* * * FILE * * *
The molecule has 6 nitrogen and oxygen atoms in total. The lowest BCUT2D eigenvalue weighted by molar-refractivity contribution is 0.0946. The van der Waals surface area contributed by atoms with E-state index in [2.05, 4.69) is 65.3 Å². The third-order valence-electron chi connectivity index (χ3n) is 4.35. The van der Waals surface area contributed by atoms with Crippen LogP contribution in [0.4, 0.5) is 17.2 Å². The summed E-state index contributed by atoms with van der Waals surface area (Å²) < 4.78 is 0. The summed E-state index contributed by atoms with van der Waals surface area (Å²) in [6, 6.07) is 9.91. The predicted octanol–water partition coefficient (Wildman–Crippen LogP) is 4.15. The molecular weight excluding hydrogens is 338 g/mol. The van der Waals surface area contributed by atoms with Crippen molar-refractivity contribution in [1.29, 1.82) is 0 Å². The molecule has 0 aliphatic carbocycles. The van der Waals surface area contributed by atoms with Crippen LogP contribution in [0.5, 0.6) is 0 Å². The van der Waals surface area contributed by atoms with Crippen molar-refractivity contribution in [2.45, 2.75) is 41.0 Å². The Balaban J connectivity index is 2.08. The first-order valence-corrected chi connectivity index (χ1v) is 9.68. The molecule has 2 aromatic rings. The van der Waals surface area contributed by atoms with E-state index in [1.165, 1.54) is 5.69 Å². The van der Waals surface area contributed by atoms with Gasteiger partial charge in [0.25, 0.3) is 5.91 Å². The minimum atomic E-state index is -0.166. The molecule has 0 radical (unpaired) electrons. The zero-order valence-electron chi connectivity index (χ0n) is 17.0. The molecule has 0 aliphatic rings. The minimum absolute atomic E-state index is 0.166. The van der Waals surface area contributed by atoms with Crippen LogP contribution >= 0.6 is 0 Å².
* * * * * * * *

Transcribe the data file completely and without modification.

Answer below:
The molecule has 6 nitrogen and oxygen atoms in total. The lowest BCUT2D eigenvalue weighted by molar-refractivity contribution is 0.0946. The van der Waals surface area contributed by atoms with E-state index in [2.05, 4.69) is 65.3 Å². The third-order valence-electron chi connectivity index (χ3n) is 4.35. The van der Waals surface area contributed by atoms with Crippen LogP contribution in [0.4, 0.5) is 17.2 Å². The summed E-state index contributed by atoms with van der Waals surface area (Å²) < 4.78 is 0. The summed E-state index contributed by atoms with van der Waals surface area (Å²) in [6, 6.07) is 9.91. The predicted octanol–water partition coefficient (Wildman–Crippen LogP) is 4.15. The molecular weight excluding hydrogens is 338 g/mol. The van der Waals surface area contributed by atoms with Crippen molar-refractivity contribution in [1.29, 1.82) is 0 Å². The molecule has 0 aliphatic carbocycles. The van der Waals surface area contributed by atoms with Crippen LogP contribution in [0.5, 0.6) is 0 Å². The van der Waals surface area contributed by atoms with Crippen molar-refractivity contribution in [2.45, 2.75) is 41.0 Å². The Balaban J connectivity index is 2.08. The first-order valence-corrected chi connectivity index (χ1v) is 9.68. The molecule has 2 aromatic rings. The van der Waals surface area contributed by atoms with E-state index in [1.165, 1.54) is 5.69 Å². The van der Waals surface area contributed by atoms with Gasteiger partial charge in [0.25, 0.3) is 5.91 Å². The minimum atomic E-state index is -0.166. The molecule has 0 radical (unpaired) electrons. The zero-order valence-electron chi connectivity index (χ0n) is 17.0. The molecule has 0 aliphatic rings. The minimum absolute atomic E-state index is 0.166. The van der Waals surface area contributed by atoms with Crippen LogP contribution >= 0.6 is 0 Å².